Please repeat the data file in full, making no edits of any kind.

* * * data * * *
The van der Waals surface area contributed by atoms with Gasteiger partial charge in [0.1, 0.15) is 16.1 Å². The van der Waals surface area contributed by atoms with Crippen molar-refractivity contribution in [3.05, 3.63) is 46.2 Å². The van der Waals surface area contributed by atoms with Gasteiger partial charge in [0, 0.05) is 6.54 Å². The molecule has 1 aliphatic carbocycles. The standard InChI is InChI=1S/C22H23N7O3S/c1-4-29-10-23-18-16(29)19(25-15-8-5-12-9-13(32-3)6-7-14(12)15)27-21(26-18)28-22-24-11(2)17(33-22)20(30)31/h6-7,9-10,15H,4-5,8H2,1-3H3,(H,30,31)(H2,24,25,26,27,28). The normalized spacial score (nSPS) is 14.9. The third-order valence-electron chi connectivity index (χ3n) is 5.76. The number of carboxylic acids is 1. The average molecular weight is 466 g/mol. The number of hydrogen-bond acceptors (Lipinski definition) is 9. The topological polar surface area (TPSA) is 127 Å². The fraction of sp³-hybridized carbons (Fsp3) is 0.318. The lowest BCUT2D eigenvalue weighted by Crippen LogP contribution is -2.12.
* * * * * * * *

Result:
The van der Waals surface area contributed by atoms with Gasteiger partial charge in [0.1, 0.15) is 16.1 Å². The van der Waals surface area contributed by atoms with Crippen molar-refractivity contribution in [3.05, 3.63) is 46.2 Å². The van der Waals surface area contributed by atoms with Gasteiger partial charge in [0, 0.05) is 6.54 Å². The molecule has 1 aliphatic carbocycles. The standard InChI is InChI=1S/C22H23N7O3S/c1-4-29-10-23-18-16(29)19(25-15-8-5-12-9-13(32-3)6-7-14(12)15)27-21(26-18)28-22-24-11(2)17(33-22)20(30)31/h6-7,9-10,15H,4-5,8H2,1-3H3,(H,30,31)(H2,24,25,26,27,28). The normalized spacial score (nSPS) is 14.9. The third-order valence-electron chi connectivity index (χ3n) is 5.76. The number of carboxylic acids is 1. The average molecular weight is 466 g/mol. The number of hydrogen-bond acceptors (Lipinski definition) is 9. The topological polar surface area (TPSA) is 127 Å². The fraction of sp³-hybridized carbons (Fsp3) is 0.318. The lowest BCUT2D eigenvalue weighted by Crippen LogP contribution is -2.12.